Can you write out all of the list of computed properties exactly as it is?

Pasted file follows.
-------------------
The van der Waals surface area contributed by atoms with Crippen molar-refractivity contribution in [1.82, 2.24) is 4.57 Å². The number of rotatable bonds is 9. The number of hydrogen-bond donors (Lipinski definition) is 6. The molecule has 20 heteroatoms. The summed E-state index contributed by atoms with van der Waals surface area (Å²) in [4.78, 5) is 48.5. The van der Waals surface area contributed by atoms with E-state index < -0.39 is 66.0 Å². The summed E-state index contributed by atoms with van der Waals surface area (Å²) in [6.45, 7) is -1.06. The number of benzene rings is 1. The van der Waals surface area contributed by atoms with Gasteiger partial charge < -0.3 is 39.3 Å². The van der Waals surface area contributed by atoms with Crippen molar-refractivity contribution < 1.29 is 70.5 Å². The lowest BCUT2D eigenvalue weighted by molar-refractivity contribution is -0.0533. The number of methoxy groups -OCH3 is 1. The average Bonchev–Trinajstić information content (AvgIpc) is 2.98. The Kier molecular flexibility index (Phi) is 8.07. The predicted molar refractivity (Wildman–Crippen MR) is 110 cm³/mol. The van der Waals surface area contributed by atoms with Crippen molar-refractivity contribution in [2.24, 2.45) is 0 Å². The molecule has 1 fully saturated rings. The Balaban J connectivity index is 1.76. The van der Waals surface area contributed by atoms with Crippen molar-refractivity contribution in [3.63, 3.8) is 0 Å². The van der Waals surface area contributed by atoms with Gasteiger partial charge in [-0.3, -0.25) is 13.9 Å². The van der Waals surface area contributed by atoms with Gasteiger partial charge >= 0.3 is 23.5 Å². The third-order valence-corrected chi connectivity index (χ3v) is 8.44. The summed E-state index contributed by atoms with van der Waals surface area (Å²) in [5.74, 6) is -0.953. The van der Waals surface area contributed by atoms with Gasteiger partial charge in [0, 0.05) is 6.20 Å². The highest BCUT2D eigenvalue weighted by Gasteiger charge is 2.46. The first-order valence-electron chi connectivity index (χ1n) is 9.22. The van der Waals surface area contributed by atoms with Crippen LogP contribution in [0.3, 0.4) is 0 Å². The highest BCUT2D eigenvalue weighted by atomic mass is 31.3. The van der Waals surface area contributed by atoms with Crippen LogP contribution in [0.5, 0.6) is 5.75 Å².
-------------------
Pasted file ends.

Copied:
The van der Waals surface area contributed by atoms with Crippen molar-refractivity contribution in [1.82, 2.24) is 4.57 Å². The number of rotatable bonds is 9. The number of hydrogen-bond donors (Lipinski definition) is 6. The molecule has 20 heteroatoms. The summed E-state index contributed by atoms with van der Waals surface area (Å²) in [4.78, 5) is 48.5. The van der Waals surface area contributed by atoms with E-state index < -0.39 is 66.0 Å². The summed E-state index contributed by atoms with van der Waals surface area (Å²) in [6.45, 7) is -1.06. The number of benzene rings is 1. The van der Waals surface area contributed by atoms with Gasteiger partial charge < -0.3 is 39.3 Å². The van der Waals surface area contributed by atoms with Crippen molar-refractivity contribution < 1.29 is 70.5 Å². The lowest BCUT2D eigenvalue weighted by molar-refractivity contribution is -0.0533. The number of methoxy groups -OCH3 is 1. The average Bonchev–Trinajstić information content (AvgIpc) is 2.98. The Kier molecular flexibility index (Phi) is 8.07. The predicted molar refractivity (Wildman–Crippen MR) is 110 cm³/mol. The van der Waals surface area contributed by atoms with Crippen molar-refractivity contribution in [2.24, 2.45) is 0 Å². The molecule has 1 fully saturated rings. The Balaban J connectivity index is 1.76. The van der Waals surface area contributed by atoms with Crippen molar-refractivity contribution in [3.63, 3.8) is 0 Å². The van der Waals surface area contributed by atoms with Gasteiger partial charge in [-0.3, -0.25) is 13.9 Å². The van der Waals surface area contributed by atoms with Gasteiger partial charge >= 0.3 is 23.5 Å². The third-order valence-corrected chi connectivity index (χ3v) is 8.44. The summed E-state index contributed by atoms with van der Waals surface area (Å²) in [5.74, 6) is -0.953. The van der Waals surface area contributed by atoms with Gasteiger partial charge in [0, 0.05) is 6.20 Å². The highest BCUT2D eigenvalue weighted by Gasteiger charge is 2.46. The first-order valence-electron chi connectivity index (χ1n) is 9.22. The van der Waals surface area contributed by atoms with Crippen LogP contribution in [0.3, 0.4) is 0 Å². The highest BCUT2D eigenvalue weighted by atomic mass is 31.3. The van der Waals surface area contributed by atoms with Crippen LogP contribution in [0.5, 0.6) is 5.75 Å².